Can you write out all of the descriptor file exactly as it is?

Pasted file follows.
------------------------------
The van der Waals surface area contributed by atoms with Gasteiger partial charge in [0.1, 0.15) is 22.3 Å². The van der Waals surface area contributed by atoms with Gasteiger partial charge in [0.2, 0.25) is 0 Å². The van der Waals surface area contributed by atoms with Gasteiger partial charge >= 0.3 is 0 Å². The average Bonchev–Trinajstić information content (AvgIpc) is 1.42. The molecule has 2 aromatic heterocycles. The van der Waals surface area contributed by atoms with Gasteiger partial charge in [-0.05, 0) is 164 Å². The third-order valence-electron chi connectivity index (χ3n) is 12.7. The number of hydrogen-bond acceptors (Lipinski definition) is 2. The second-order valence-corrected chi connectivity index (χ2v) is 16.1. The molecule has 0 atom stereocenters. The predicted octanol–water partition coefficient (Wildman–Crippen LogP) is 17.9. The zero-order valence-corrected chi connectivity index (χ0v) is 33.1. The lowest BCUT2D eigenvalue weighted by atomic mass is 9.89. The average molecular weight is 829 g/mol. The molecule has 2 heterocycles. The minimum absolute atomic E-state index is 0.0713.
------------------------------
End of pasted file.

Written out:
The van der Waals surface area contributed by atoms with Gasteiger partial charge in [0.1, 0.15) is 22.3 Å². The van der Waals surface area contributed by atoms with Gasteiger partial charge in [0.2, 0.25) is 0 Å². The van der Waals surface area contributed by atoms with Gasteiger partial charge >= 0.3 is 0 Å². The average Bonchev–Trinajstić information content (AvgIpc) is 1.42. The molecule has 2 aromatic heterocycles. The van der Waals surface area contributed by atoms with Gasteiger partial charge in [-0.05, 0) is 164 Å². The third-order valence-electron chi connectivity index (χ3n) is 12.7. The number of hydrogen-bond acceptors (Lipinski definition) is 2. The second-order valence-corrected chi connectivity index (χ2v) is 16.1. The molecule has 0 atom stereocenters. The predicted octanol–water partition coefficient (Wildman–Crippen LogP) is 17.9. The zero-order valence-corrected chi connectivity index (χ0v) is 33.1. The lowest BCUT2D eigenvalue weighted by atomic mass is 9.89. The average molecular weight is 829 g/mol. The molecule has 2 heterocycles. The minimum absolute atomic E-state index is 0.0713.